When I first read this post by Dallas criminal defense lawyer Robert Guest, it evoked a huge shrug. Since I’m not a DWI lawyer, the word MADD alone doesn’t cause me to have convulsions. But the heart of the matter, as explained in Radley Balko’s Agitator post, struck me as not being such a terrible idea.
Many juniors and seniors were driven to tears – a few to near hysterics – May 26 when a uniformed police officer arrived in several classrooms to notify them that a fellow student had been killed in a drunken-driving accident.
The officer read a brief eulogy, placed a rose on the deceased student’s seat, then left the class members to process their thoughts and emotions for the next hour.
The program, titled “Every 15 Minutes,” was designed by Mothers Against Drunk Driving. Its title refers to the frequency in which a person somewhere in the country dies in an alcohol-related traffic accident.
This described a dramatization, as no one was in fact killed, crafted to make a point, that in a moment of stupidity, a young life could be lost. I know the “every 15 minutes” claim to be utterly false, but being the parent of an 18 year old, I also know their sense of invulnerability and obliviousness to threat until after the unthinkable happens. Teenagers live in a cocoon that bad things will never happen to them, no matter what risks they take. As a parent, it scares me.
But after reading further, after thinking further, I realized my error. My first reaction, that there was no downside to teaching a critical lesson. Would I encourage, even accept, teenage drinking and driving? Certainly not. So what’s wrong with smacking a kid with an understanding of tragedy to make sure the point is clear?
This was a well orchestrated charade. It was intended to have the impact of making half a high school believe a friend had died, and it did. Teenagers have a fragile understanding of life and death to begin with. That’s part of the problem in trying to teach kids about serious consequences. But this was planned for maximum impact. And it served its purpose.
This MADD plan brought teenagers to the brink of hysteria and emotional despair, and then pushed them over the edge. It went too far. The police, who executed the scheme, traumatized these students in the name of safety. In the name of protecting them from harm, they caused harm.
Though the deception left some teens temporarily confused and angry, if it makes even one student think twice before getting behind the wheel of a car while intoxicated, it is worth the price, said California Highway Patrol Officer Eric Newbury, who orchestrates the program at local high schools.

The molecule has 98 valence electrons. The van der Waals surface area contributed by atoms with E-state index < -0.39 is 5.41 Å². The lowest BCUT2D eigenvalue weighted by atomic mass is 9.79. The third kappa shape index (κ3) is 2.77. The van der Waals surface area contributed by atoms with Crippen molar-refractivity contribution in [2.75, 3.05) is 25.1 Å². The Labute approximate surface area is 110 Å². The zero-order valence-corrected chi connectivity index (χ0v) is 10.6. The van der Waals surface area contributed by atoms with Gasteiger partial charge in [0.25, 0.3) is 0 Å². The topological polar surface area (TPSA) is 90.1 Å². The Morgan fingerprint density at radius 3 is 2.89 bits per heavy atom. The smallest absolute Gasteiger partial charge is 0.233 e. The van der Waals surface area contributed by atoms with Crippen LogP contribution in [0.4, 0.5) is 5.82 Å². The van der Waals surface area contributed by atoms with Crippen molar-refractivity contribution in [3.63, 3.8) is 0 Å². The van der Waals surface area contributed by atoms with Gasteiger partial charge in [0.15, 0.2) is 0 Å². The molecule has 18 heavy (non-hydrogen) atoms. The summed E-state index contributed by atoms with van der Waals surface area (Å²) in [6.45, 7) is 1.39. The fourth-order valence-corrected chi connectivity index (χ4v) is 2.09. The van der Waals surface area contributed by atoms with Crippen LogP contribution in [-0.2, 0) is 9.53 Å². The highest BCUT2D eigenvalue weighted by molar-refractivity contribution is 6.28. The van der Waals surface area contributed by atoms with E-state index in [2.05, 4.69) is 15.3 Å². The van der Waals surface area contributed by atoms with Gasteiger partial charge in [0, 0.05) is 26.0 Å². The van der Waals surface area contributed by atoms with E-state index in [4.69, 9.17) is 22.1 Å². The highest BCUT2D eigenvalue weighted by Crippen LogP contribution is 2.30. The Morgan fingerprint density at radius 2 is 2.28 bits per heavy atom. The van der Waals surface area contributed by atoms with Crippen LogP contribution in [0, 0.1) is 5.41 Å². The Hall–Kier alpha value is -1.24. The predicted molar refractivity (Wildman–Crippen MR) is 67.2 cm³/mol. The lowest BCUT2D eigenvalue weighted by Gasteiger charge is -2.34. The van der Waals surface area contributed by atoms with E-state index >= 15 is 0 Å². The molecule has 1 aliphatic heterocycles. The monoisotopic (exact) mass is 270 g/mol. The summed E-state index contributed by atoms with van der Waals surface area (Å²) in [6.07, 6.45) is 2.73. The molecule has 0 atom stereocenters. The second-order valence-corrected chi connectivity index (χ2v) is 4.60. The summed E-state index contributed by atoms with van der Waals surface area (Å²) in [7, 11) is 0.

Too simplistic. I don’t fault the officer for wanting to save a student from making a tragic mistake. But to cause them immediate, intentional emotional trauma is not worth the price. Moreover, who made it this police officer’s call to decide what price should be paid by another parent’s child?
There is a civil cause of action called “intentional infliction of emotional distress.” The reason why this exists is because it is deemed wrong to do this, to deliberately cause psychological harm to another person. This scheme deliberately harmed children, and it was meant to do so in the name of a greater good. But the choice of whether a child should be harmed in the name of a good deemed sufficiently greater does not belong to the cops or to a groups of mothers with a dedicated agenda that places their issue above everyone else’s.
The lesson from Robert is how overly dedicated single-interest groups such as MADD, superficially doing something that we can all agree upon, become so myopic as to ignore the harm they cause in furtherance of their agenda. I appreciate being taught that lesson.
The lesson about the police and the officials of a public school, all employees of our government, forcing children to be unwilling participants in this scheme, is different. Both are endowed with substantial power, particularly over children, under the belief that they will exercise this power with sound discretion and in the best interest of the children.
It is becoming increasingly apparent that one of the gravest threats to the welfare of children are the cops and school officials themselves, whether by usurping the right of a parent to determine how far to go in providing guidance to their child, and manipulating young minds to adhere to their vision of morality upon pain of death.
No doubt the police officers, the school administrators, the mothers of MADD, all believe their choice to be correct and worthy. I don’t care what they believe. Raising my child is not a democracy, and they don’t get a vote. I will not defer to the lowest common denominator when it comes to making decisions about my child.